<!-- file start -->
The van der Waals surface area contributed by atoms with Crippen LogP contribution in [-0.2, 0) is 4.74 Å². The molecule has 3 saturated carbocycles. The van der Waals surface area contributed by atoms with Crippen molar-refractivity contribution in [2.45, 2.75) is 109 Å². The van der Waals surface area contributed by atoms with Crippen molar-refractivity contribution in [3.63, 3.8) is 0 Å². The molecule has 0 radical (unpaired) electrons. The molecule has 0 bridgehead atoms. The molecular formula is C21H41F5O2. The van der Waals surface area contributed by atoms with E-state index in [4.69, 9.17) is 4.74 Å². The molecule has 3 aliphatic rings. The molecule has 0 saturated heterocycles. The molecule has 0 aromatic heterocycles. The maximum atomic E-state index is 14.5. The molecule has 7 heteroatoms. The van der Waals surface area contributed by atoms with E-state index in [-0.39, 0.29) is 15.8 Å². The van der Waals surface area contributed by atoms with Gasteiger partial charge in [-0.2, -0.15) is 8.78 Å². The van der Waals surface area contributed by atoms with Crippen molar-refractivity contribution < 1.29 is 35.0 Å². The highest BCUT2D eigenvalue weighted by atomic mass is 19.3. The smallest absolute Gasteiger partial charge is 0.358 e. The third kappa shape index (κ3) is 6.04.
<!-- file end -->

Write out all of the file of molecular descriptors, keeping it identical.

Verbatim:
The van der Waals surface area contributed by atoms with Crippen LogP contribution in [-0.2, 0) is 4.74 Å². The molecule has 3 saturated carbocycles. The van der Waals surface area contributed by atoms with Crippen molar-refractivity contribution in [2.45, 2.75) is 109 Å². The van der Waals surface area contributed by atoms with Crippen molar-refractivity contribution in [3.63, 3.8) is 0 Å². The molecule has 0 radical (unpaired) electrons. The molecule has 0 bridgehead atoms. The molecular formula is C21H41F5O2. The van der Waals surface area contributed by atoms with E-state index in [4.69, 9.17) is 4.74 Å². The molecule has 3 aliphatic rings. The molecule has 0 saturated heterocycles. The molecule has 0 aromatic heterocycles. The maximum atomic E-state index is 14.5. The molecule has 7 heteroatoms. The van der Waals surface area contributed by atoms with E-state index in [-0.39, 0.29) is 15.8 Å². The van der Waals surface area contributed by atoms with Gasteiger partial charge in [-0.2, -0.15) is 8.78 Å². The van der Waals surface area contributed by atoms with Crippen molar-refractivity contribution < 1.29 is 35.0 Å². The highest BCUT2D eigenvalue weighted by atomic mass is 19.3. The smallest absolute Gasteiger partial charge is 0.358 e. The third kappa shape index (κ3) is 6.04.